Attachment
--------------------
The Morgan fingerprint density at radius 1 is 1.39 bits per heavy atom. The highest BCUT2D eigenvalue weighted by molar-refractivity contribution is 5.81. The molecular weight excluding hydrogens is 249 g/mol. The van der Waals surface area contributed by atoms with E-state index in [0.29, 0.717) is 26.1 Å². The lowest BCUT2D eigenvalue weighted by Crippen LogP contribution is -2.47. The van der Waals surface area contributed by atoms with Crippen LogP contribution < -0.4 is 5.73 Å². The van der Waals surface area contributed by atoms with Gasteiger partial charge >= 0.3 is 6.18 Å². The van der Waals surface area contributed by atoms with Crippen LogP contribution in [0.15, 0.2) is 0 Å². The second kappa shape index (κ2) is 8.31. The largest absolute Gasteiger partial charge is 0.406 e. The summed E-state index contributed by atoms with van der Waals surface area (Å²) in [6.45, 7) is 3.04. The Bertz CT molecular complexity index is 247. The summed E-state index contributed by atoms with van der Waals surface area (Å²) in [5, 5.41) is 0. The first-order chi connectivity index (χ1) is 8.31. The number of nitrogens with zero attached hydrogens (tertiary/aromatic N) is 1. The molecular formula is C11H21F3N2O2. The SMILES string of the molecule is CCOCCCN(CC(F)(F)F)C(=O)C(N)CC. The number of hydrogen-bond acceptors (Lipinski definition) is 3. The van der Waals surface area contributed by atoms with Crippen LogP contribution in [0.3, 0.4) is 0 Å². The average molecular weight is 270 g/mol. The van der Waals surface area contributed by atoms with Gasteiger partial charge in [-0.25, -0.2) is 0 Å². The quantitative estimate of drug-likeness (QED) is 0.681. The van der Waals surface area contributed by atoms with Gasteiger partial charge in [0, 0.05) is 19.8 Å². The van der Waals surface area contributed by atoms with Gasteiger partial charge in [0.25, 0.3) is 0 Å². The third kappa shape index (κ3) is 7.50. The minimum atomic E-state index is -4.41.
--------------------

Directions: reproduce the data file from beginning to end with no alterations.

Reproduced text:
The Morgan fingerprint density at radius 1 is 1.39 bits per heavy atom. The highest BCUT2D eigenvalue weighted by molar-refractivity contribution is 5.81. The molecular weight excluding hydrogens is 249 g/mol. The van der Waals surface area contributed by atoms with E-state index in [0.29, 0.717) is 26.1 Å². The lowest BCUT2D eigenvalue weighted by Crippen LogP contribution is -2.47. The van der Waals surface area contributed by atoms with Crippen LogP contribution < -0.4 is 5.73 Å². The van der Waals surface area contributed by atoms with Gasteiger partial charge >= 0.3 is 6.18 Å². The van der Waals surface area contributed by atoms with Crippen LogP contribution in [0.15, 0.2) is 0 Å². The second kappa shape index (κ2) is 8.31. The largest absolute Gasteiger partial charge is 0.406 e. The summed E-state index contributed by atoms with van der Waals surface area (Å²) in [6.45, 7) is 3.04. The Bertz CT molecular complexity index is 247. The summed E-state index contributed by atoms with van der Waals surface area (Å²) in [5, 5.41) is 0. The first-order chi connectivity index (χ1) is 8.31. The number of nitrogens with zero attached hydrogens (tertiary/aromatic N) is 1. The molecular formula is C11H21F3N2O2. The SMILES string of the molecule is CCOCCCN(CC(F)(F)F)C(=O)C(N)CC. The number of hydrogen-bond acceptors (Lipinski definition) is 3. The van der Waals surface area contributed by atoms with Crippen LogP contribution in [0.3, 0.4) is 0 Å². The average molecular weight is 270 g/mol. The van der Waals surface area contributed by atoms with Gasteiger partial charge in [-0.25, -0.2) is 0 Å². The quantitative estimate of drug-likeness (QED) is 0.681. The van der Waals surface area contributed by atoms with Gasteiger partial charge in [0, 0.05) is 19.8 Å². The van der Waals surface area contributed by atoms with Gasteiger partial charge in [0.25, 0.3) is 0 Å². The third kappa shape index (κ3) is 7.50. The minimum atomic E-state index is -4.41.